David Dinkins, the first black mayor of New York City, passed away at the age of 93

NEW YORK – David Dinkins, who was the first African-American mayor in New York City to die, broke down obstacles, but was doomed to a single cycle of soaring murder rates, stubborn unemployment and mismanagement of the riots in Brooklyn. He was 93 years old.

Dinkins died on Monday, the New York Police Department confirmed. The department said the officers were called to the former mayor’s home in the evening. Initially, he died of natural causes.

Dinkins ’death occurred a few weeks after the death of his wife, Joyce, who died in October at the age of 89.

Dinkins, a calm and polite personality who is willing to play tennis and in formal wear, has made a dramatic shift from his predecessor, Ed Koch, and his successor, Rudolph Giuliani – two militant and often abrasive politicians in a world-class city for impatience and rudeness.

In his ceremonial speech, he lovingly spoke of New York as “a wonderful mosaic of racial and religious faith, of national origin and sexual orientation, of people whose families arrived yesterday and generations ago, and who arrived via Ellis Island or Kennedy Airport, or by bus they traveled. for the port authority. “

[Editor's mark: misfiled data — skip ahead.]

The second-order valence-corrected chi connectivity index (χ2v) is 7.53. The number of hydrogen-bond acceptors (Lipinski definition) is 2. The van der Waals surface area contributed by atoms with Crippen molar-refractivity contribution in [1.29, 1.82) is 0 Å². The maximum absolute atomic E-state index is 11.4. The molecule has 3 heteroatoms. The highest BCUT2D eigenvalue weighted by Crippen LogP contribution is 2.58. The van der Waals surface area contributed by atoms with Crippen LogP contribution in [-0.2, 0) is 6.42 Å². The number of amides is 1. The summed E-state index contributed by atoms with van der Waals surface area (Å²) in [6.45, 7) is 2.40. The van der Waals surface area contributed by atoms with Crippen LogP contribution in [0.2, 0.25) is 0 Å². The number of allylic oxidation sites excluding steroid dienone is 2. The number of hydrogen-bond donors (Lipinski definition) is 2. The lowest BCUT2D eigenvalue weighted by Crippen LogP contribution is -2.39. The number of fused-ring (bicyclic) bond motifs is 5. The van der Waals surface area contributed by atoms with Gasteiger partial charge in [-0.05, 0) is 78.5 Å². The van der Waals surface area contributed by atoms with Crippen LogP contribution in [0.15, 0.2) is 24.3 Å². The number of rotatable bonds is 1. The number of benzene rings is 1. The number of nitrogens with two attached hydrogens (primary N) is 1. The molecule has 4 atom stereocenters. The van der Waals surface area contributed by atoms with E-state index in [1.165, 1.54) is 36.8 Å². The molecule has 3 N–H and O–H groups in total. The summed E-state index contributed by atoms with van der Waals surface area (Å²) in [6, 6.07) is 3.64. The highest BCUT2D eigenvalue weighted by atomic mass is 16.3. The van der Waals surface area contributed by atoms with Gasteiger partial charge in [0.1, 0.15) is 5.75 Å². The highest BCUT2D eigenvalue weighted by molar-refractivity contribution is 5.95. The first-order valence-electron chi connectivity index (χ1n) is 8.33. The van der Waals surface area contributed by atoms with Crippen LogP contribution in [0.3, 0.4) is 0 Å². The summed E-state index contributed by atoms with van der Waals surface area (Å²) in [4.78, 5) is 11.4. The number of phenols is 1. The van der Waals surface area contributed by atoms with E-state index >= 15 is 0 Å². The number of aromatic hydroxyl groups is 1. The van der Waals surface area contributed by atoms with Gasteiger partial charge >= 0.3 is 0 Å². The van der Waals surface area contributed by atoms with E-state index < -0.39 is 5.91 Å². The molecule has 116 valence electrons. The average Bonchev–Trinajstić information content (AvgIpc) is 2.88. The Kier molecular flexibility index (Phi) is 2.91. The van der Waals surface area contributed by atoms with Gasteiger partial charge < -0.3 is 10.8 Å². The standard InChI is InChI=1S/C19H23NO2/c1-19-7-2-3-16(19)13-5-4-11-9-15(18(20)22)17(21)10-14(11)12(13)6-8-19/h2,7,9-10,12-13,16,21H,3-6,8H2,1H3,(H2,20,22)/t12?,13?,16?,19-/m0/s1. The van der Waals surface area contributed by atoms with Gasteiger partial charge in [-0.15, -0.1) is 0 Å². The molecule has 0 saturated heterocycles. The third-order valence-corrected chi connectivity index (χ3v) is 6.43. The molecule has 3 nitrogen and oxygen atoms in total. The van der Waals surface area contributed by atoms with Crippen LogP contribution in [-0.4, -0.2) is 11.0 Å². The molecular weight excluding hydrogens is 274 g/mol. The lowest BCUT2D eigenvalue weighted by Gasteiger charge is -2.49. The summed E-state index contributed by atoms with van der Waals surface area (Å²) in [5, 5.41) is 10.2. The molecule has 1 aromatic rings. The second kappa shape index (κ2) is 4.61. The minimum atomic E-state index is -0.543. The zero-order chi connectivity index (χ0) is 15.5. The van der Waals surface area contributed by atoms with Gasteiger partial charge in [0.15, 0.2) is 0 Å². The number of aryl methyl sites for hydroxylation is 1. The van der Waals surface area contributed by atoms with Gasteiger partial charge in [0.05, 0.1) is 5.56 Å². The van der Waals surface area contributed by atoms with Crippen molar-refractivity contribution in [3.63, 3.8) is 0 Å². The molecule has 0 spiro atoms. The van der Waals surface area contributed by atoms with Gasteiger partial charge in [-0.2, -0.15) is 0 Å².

On this April 6, 2011 file, former New Mayor David Dinkins greeted US President Barack Obama at the 20th anniversary National Action Network gala at a hotel in New York.MANDEL NGAN / AFP via Getty Images, file

But the city he inherited also had an ugly side.

AIDS, guns and crack cocaine kill thousands of people every year. Unemployment soared. Homelessness raged. The city faced a budget deficit of $ 1.5 billion.

Dinkins’ restrained, thoughtful approach was quickly conceived as a mistake. Critics say it was too soft and slow.

– Dave, do something! In 1990, in Dinkins ’first year in office, he screamed with one of the headlines in the New York Post.

Dinkins did a lot at City Hall. He raised taxes to employ thousands of police officers. He spent billions of dollars to revive neglected homes. His administration prompted Walt Disney Corp. to invest in cleaning up then-seeded Times Square.

He has received more accolades for these achievements in recent years – Mayor Bill de Blasio said he should always have been. But in October 2015, Blasio, who worked in Dinkins ’administration, named the Manhattan municipal building the former mayor.